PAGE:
Third-party analysis found that Android malware logged a 391 percent increase in 2014. The Pulse Secure Mobile Threat Center found that nearly one million (931,620) unique malicious applications were produced last year as criminals look to boost profits amid an escalating number of devices. The firm logged 1,268 known families of Android malware, which is an increase of 464 from 2013 and 1,030 from 2012.
Android-targeted baddies now account for 97 percent of the mobile malware threatscape. And capability-wise, there’s a common theme: the ability to take profit from an end user with SMS premium services or malicious ad networks is found in all of the top 10 malware threats identified in 2014.
And in fact, 460 of the top 500 Android applications create a security or privacy risk when downloaded to Android devices, according to recent research from MetaIntelli.
Yet, despite those statistics, the overall malware instances inside Android remain low.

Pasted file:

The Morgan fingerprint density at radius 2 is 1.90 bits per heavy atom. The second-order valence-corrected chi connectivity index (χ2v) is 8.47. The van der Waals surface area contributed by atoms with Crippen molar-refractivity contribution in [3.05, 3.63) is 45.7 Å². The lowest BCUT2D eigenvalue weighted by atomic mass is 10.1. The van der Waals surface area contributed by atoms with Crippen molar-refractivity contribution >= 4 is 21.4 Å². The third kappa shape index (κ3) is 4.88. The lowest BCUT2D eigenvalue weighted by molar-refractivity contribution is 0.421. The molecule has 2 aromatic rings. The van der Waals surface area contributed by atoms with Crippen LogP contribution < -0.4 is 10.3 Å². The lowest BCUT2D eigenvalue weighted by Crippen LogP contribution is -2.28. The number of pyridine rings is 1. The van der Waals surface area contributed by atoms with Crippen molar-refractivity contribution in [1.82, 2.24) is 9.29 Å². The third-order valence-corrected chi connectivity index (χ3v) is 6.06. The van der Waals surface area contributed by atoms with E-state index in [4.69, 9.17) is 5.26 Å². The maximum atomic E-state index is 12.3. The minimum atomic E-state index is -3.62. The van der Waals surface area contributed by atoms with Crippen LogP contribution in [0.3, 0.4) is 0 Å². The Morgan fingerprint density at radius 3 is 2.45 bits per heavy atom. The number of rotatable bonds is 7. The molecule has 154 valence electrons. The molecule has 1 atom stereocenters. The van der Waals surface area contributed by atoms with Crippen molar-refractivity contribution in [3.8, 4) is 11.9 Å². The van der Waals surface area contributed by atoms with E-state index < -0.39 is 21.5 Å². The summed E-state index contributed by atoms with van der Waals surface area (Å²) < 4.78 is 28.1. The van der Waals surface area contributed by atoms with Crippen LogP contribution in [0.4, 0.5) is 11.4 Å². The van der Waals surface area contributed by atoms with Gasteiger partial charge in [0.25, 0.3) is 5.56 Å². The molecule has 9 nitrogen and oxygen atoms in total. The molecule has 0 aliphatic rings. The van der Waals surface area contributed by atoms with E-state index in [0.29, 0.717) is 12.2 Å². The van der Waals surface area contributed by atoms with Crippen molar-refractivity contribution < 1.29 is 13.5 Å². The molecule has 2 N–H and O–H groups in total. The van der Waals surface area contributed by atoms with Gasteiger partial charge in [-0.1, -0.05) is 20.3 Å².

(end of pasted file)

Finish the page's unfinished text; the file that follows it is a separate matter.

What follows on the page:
“In general over the last 6 months, we see that around a half of one percent of Android devices have a potentially harmful application installed,” Ludwig said. “[And] we have no expectation in an ecosystem the size of Android that the number will ever be zero.”
Devices with unknown sources disabled have about a .15 percent instance of malware installed; that number borders around 1 percent for those that install apps from unknown sources, a common practice in China, for instance.
User preference for rooting their devices and the downloading of apps from outside Google Play will always open the door to a certain extent to unsafe practices. “Zero is really not the goal,” Ludwig said. “It’s both unrealistic and not the best way to manage the ecosystem. People want to do what they want to do. So is rooting good or bad? It’s both good and it’s bad. Freedom of the individual is important, but explains the tension between choice and security. Nexus is unlockable for instance, so those that want flexibility can have it. We think that’s critical.”